dollars every year into the stock market, but that’s it. “For me,” he says,
“everything is private.”
On the Town
That being said, Mr.
Pullman enjoys the public life. Single, wealthy, semi-famous, he goes out just
about every night, to art gallery openings, charity benefits, his beloved
ballet. He also coaches track in Central Park. And he doesn’t even wear a
watch. “I just have a feeling for time,” he says.
One night in mid-November, he was doing two events: a
preview of the Phillips auction-house contemporary art sale, followed by a
showing of Werner Fassbinder films at MoMA, where he sits on the junior
committee. The art exhibit crawled with bright young art-gallery owners. Mr.
Pullman took in the scene: high white walls, splotchy paintings and the din of
loud cocktail chatter. He seemed to know a good many of the art vendors;
indeed, as an aggressive buyer of modern art, he has bought pieces from a lot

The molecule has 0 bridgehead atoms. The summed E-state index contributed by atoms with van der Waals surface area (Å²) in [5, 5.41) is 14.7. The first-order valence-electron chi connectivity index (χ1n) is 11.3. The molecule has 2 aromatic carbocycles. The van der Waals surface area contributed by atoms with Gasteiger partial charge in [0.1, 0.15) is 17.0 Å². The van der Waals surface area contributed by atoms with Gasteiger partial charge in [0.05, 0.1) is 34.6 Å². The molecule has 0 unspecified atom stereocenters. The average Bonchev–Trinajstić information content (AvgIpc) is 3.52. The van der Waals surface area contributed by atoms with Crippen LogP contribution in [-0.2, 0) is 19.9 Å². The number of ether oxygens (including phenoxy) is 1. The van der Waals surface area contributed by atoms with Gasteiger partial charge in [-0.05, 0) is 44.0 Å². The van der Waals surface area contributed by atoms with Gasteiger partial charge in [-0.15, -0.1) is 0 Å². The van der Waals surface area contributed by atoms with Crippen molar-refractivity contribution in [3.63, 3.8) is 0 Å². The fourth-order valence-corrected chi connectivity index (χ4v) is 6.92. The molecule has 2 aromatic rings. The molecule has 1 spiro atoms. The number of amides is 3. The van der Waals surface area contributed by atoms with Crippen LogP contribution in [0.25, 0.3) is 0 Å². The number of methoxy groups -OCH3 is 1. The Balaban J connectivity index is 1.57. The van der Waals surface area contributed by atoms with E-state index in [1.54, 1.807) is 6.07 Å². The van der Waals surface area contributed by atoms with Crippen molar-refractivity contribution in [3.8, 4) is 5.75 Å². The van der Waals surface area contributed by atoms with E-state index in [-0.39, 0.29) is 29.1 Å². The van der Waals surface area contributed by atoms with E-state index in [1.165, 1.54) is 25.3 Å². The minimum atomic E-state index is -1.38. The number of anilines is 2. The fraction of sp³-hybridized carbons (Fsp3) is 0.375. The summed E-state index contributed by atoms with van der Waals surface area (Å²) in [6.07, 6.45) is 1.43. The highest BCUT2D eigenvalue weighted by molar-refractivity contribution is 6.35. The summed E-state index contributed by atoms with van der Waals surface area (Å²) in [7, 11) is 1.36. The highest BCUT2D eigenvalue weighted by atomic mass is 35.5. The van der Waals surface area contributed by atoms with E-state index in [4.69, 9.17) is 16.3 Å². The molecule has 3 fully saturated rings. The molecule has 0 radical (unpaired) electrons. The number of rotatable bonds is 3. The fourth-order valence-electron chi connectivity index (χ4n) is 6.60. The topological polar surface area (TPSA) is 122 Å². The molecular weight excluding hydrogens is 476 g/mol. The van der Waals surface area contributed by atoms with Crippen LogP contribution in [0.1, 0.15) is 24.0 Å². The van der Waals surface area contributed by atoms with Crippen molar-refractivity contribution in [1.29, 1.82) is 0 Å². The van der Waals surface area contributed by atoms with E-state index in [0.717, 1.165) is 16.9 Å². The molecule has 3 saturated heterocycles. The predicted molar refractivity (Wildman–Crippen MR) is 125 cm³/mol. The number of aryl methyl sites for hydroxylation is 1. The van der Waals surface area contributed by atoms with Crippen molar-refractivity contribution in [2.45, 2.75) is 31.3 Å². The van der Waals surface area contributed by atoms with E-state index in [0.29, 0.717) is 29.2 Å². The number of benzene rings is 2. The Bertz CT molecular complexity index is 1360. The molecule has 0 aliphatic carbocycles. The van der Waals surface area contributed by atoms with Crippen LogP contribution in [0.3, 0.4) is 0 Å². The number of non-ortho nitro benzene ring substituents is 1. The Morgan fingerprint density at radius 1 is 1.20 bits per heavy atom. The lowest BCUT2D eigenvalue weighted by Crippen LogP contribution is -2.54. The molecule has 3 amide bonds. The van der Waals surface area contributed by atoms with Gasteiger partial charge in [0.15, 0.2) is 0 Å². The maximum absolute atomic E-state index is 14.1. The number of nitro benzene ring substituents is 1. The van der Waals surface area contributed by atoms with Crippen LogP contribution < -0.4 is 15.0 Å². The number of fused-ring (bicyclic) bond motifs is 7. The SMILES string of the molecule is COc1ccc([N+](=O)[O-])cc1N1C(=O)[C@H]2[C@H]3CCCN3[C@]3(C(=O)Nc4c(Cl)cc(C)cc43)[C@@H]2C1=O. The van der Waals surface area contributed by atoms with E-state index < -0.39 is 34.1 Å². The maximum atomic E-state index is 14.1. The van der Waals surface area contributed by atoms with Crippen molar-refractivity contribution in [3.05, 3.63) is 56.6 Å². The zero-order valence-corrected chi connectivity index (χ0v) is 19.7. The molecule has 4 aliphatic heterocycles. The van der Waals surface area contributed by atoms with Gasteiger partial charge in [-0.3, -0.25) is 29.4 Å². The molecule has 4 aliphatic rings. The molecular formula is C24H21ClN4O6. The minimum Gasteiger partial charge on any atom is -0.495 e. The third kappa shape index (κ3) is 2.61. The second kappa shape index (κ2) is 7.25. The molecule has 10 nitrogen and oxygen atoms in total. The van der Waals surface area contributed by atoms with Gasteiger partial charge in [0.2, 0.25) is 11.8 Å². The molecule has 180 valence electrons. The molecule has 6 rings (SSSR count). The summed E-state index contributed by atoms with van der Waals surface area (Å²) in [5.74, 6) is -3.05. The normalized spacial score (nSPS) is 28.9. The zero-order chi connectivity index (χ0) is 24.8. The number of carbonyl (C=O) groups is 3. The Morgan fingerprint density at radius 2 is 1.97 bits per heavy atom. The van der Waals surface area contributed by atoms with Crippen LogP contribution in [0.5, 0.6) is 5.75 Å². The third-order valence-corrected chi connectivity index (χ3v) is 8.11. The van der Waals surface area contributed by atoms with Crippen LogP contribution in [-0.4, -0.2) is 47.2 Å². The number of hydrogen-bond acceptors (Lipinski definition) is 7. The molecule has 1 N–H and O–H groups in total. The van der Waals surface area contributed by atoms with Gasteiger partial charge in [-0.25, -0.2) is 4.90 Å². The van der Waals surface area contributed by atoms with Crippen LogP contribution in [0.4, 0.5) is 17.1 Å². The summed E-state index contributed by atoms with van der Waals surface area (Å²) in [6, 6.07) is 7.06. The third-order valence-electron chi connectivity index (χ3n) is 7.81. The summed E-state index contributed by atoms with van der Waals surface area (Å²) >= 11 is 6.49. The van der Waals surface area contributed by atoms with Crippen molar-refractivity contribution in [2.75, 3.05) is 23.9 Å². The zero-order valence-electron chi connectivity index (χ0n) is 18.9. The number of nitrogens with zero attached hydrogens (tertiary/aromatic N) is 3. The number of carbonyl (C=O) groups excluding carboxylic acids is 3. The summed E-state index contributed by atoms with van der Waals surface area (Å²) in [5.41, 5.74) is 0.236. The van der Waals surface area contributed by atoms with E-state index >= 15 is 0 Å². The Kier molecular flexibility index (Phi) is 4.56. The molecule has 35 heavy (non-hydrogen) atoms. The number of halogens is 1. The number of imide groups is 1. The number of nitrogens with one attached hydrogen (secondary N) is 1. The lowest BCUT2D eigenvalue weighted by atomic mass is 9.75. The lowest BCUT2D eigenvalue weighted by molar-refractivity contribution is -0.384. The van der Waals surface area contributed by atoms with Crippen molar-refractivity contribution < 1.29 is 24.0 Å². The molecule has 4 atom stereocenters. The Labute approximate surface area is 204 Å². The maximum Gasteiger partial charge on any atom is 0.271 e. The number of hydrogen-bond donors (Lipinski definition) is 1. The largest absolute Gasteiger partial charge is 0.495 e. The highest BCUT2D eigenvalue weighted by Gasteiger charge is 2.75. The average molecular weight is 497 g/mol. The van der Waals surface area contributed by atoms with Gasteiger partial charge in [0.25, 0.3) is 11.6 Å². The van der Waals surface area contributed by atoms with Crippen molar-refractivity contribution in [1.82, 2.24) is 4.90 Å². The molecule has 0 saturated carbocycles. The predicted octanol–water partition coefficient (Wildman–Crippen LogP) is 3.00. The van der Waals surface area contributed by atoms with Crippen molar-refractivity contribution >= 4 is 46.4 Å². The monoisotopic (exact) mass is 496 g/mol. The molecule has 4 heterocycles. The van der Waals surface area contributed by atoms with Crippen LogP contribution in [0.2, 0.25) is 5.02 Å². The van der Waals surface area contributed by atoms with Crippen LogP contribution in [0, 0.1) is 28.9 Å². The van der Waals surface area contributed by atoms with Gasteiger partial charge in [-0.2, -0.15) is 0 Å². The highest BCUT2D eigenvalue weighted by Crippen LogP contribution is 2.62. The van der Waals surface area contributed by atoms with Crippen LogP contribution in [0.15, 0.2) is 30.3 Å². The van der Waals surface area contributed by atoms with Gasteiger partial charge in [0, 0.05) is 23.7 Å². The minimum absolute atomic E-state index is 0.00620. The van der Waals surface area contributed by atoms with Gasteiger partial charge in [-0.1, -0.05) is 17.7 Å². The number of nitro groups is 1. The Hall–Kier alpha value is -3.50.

He is not shy about making conversation. His eye wanders
wistfully from a $250,000 Gerhard Richter painting to the svelte shapes
swirling around him.
A glass of Perrier
does not drink or smoke; no caffeine or soda, either), he moves from one
conversation to the next. Business cards appear magically in the palm of his
hand, taken from a small pocket sewn into the inside of the jacket of his
double-breasted chalk stripe suit. “Take a Polaroid and mail it to my
office-I’ll have it sent to me out in L.A. over the weekend,” he said to a
young woman trying to interest him in an artist’s upcoming exhibit.
“She’s cute,” he said. “Smart, too. She went to Princeton.”
But doesn’t all the socializing wear him down? “Not at all.
It sparks my creativity and keeps me well-rounded. I love talking to these
people … seeing all these exhibits. And you know what?” He laughed. “They are
all free, too.”